Effects of Management on the Amount and Characteristics of Woody Debris in Mixed Stands of Caspian Forests

Farshad Keivan Behjou, Omid Ghafarzade Mollabashi, Neda Amirahmadi


Woody debris (WD), including coarse woody debris (CWD) and fine woody debris (FWD), is an essential structural and functional component of forest ecosystems. This study was carried out in Caspian hardwood forest sites. In this study, the volume and composition of WD were inventoried by line intersect sampling and fixed area plot sampling in unmanaged and managed forests on 6 compartments (3 managed and 3 unmanaged). Estimates of the total volume of WD in managed and unmanaged forests ranged from 11.9 m3.ha-1 to 25.82 m3.ha-1, respectively. The results of independent t tests indicated that the amount of CWD in the unmanaged forests was significantly higher than CWD in the managed ones (t22, 0.05 = 2.64, P = 0.015). Also, the results of independent t tests indicated that the amount of FWD in the managed forests was significantly higher than FWD in unmanaged forests (t4, 0.05 = 5.07, P = 0.007). In the unmanaged forests, WD in decay classes 3, 4, and 5 accounted for 77% of the total WD volume, but in the managed forests, WD in decay classes 1 and 2 accounted for 87% of the total WD volume. The results suggest preserving the current unmanaged forests (protected forests) and maintaining the structural and functional integrity of woody debris.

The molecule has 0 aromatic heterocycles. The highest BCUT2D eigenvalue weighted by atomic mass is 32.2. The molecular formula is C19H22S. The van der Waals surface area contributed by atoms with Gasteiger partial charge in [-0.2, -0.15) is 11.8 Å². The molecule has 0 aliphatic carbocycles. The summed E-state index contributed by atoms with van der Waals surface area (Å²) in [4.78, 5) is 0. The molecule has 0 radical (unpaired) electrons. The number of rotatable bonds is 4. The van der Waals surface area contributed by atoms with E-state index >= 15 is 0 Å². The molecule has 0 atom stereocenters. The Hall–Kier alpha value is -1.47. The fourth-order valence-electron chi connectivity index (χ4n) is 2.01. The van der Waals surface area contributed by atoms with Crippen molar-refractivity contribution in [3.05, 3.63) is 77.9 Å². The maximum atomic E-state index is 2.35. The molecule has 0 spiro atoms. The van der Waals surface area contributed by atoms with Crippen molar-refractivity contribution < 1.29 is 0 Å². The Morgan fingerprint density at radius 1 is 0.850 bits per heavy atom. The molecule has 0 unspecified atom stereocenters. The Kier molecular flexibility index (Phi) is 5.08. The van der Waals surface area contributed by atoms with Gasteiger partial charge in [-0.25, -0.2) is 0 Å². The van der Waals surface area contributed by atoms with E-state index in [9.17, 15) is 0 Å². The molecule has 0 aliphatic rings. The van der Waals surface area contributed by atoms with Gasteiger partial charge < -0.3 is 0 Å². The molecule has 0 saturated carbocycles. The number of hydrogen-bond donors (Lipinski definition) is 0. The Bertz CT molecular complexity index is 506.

Woody debris; Forest management; Line intersect method; Mixed stand; Caspian forests

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